Verbal traditions by students at Lake Park Elementary School for the Palm Beach County Folk Arts in Education Project

Verbal traditions by students at Lake Park Elementary School for the Palm Beach County Folk Arts in Education Project

Date
1988-02-05
Description
One audio cassette. Students of Mrs. Williams class.
Collection
Verbal traditions by students at Lake Park Elementary School for the Palm Beach County Folk Arts in Education Project

Verbal traditions by students at Lake Park Elementary School for the Palm Beach County Folk Arts in Education Project

Date
1988-02-05
Description
One audio cassette. Students of Mrs. Hogkins class.
Collection
William (Washboard Bill) Cooke talking to students in Lake Park

William (Washboard Bill) Cooke talking to students in Lake Park

Date
1988-02-04
Description
Four color slides. Cooke, born July 4 1905 near St. Augustine, spent much of his life performing: in jook joints, on the street, on trains, and later in some of the top clubs of South Florida. In these images, he talks with elementary students about his career and music. The Folk Arts in Education Project in Palm Beach County was a joint venture between the Palm Beach County School System and the Florida Folklife Program. It was conducted between 1986 and 1987 by folklorist Jan Rosenberg with funding from the National Endowment for the Arts to add to existing social studies curriculum. The goal was to impart an appreciation of multi-ethnic traditions and provide a sense of place to the mobile student population. The project focused on the Florida Studies component for fourth grade students. The project consisted of field research to identify local traditions and folk artists, a series of five two-day seminars to acquaint teachers with the use of folklore and folk arts, in-school programs conducted by a folklorist and traditionalist, which included visits by local folk artists. In total, the project involved 15 schools with 779 students.
Collection
Identifier Title Type Subject Thumbnail
a_s1640_20_tape20Atsuko Lefcounte teaching her apprentices about ikebanaSoundArtisans
Flower arrangers
Apprentices
Arts, Japanese
Flower arrangement, Japanese
Flowers
Japanese Americans
Asian American arts
Asians
Oral communication
Oral performance
Lecturers
Sound recordings
/fpc/memory/omeka_images/thumbnails/catalog_audio.jpg
Atsuko Lefcourte and her apprentices demonstrating ikebanaAtsuko Lefcourte and her apprentices demonstrating ikebanaStill ImageArtisans
Flower arrangers
Apprentices
Flowers
Arts, Asian
Asian American arts
Asian Americans
Arts, Japanese
Japanese Americans
Material culture
Plants
Decorative arts
Decoration and ornament
Teaching of folklore
Flower arrangement, Japanese
/fpc/memory/omeka_images/thumbnails/catalog_photo.jpg
Atsuko Lefcourte and her apprentices demonstrating ikebanaAtsuko Lefcourte and her apprentices demonstrating ikebanaStill ImageArtisans
Flower arrangers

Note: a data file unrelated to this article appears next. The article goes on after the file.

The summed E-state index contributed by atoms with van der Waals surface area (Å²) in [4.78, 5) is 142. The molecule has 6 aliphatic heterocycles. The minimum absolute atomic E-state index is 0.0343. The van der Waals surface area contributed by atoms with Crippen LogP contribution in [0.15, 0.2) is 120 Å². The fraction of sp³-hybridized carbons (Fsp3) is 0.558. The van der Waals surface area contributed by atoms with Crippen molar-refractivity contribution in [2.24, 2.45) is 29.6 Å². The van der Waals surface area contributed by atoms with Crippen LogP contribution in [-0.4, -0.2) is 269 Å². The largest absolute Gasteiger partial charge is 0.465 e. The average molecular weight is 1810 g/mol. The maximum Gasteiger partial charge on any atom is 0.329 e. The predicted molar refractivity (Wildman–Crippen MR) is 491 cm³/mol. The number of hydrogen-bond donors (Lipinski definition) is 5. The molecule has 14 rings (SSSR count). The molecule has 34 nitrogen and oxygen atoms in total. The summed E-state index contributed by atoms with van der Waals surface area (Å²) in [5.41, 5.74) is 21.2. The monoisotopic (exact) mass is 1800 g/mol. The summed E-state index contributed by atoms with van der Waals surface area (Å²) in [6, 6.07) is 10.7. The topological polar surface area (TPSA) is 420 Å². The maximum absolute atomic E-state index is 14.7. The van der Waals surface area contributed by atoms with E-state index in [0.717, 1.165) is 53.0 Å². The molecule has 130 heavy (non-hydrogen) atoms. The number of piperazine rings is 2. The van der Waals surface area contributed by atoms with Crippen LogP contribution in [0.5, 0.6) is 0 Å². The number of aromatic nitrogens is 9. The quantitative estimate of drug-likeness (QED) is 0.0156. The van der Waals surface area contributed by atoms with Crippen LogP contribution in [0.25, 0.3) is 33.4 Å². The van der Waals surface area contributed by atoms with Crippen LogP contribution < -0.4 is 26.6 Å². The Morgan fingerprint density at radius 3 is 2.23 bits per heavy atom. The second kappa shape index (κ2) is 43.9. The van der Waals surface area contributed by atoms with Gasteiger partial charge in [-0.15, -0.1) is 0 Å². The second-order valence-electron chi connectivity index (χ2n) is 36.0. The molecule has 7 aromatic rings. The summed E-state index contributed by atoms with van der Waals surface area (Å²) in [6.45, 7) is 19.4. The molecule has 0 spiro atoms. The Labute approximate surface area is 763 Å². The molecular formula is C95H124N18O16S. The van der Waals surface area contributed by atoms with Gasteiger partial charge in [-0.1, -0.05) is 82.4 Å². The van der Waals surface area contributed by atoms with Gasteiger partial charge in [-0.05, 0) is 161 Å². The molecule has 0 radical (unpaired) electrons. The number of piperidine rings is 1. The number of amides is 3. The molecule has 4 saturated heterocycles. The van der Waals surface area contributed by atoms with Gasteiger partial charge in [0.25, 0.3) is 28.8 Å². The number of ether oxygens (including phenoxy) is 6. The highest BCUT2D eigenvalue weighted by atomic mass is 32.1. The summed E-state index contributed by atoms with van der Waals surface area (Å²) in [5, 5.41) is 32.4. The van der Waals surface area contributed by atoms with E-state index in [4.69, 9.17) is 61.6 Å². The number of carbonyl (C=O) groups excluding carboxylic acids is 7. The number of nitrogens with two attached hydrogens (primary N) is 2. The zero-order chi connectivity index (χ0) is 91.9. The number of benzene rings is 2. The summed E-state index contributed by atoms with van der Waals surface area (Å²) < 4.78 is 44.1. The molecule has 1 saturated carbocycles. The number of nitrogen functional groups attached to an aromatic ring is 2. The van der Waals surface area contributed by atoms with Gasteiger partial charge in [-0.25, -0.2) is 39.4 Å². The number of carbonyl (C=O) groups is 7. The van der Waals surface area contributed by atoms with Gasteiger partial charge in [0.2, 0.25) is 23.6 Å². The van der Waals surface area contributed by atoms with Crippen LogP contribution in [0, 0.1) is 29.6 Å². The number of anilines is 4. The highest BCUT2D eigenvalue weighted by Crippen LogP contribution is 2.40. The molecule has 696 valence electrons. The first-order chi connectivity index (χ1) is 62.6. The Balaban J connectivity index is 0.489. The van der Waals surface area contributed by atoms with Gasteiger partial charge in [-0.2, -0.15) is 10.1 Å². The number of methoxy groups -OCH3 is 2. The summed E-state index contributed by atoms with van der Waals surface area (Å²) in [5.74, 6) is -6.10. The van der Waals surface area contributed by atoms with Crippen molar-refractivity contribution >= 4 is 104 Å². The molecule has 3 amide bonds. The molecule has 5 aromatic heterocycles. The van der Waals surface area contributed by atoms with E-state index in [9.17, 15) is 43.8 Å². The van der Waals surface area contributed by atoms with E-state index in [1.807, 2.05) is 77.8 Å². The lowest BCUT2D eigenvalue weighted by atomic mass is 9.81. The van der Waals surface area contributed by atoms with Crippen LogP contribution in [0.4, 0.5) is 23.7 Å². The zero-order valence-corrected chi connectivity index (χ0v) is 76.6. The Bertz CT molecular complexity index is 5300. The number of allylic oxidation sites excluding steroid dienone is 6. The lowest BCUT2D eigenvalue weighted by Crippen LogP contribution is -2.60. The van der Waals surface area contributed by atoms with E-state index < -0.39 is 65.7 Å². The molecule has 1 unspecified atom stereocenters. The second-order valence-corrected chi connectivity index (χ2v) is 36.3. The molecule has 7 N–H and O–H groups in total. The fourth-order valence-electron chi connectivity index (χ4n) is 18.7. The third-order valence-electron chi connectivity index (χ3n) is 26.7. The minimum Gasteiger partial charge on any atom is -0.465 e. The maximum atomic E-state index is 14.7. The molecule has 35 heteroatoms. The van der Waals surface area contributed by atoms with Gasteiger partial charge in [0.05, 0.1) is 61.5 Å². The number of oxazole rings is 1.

Apprentices
Flowers
Arts, Asian
Asian American arts
Asian Americans
Arts, Japanese
Japanese Americans
Material culture
Plants
Decorative arts
Decoration and ornament
Teaching of folklore
Flower arrangement, Japanese
/fpc/memory/omeka_images/thumbnails/catalog_photo.jpg
Former principal and local historian Spencer Pompey discussing Black History monthFormer principal and local historian Spencer Pompey discussing Black History monthStill ImageHistorian
Fieldwork
Classrooms
Education
Teaching of folklore
Elementary schools
Schools
Students
Children
Florida history
Local history
Historians
African Americans
School principals
/fpc/memory/omeka_images/thumbnails/catalog_photo.jpg
a_s1685_06_tape33Spencer Pompey presentation for the Palm Beach County Folk Arts in Education ProjectSoundLocal history
Field recordings
Education
Elementary schools
Students
Children
Florida history
African Americans
/fpc/memory/omeka_images/thumbnails/catalog_audio.jpg
a_s1685_06_tape02Verbal traditions by students at Lake Park Elementary School for the Palm Beach County Folk Arts in Education ProjectSoundSchool children
Field recordings
Tales
Speech play
Oral narratives
Elementary schools
Storytelling
Students
/fpc/memory/omeka_images/thumbnails/catalog_audio.jpg
a_s1685_06_tape03Verbal traditions by students at Lake Park Elementary School for the Palm Beach County Folk Arts in Education ProjectSoundSchool children
Field recordings
Tales
Speech play
Oral narratives
Oral narratives
Elementary schools
Storytelling
Students
/fpc/memory/omeka_images/thumbnails/catalog_audio.jpg
William (Washboard Bill) Cooke talking to students in Lake ParkWilliam (Washboard Bill) Cooke talking to students in Lake ParkStill ImageEntertainers
Singers
Musicians
Fieldwork
Classrooms
Education
Teaching of folklore
Elementary schools
Schools
Students
Children
Street vendors
Local history
Demonstrations
African Americans
Performing arts
Music performance
Singing
/fpc/memory/omeka_images/thumbnails/catalog_photo.jpg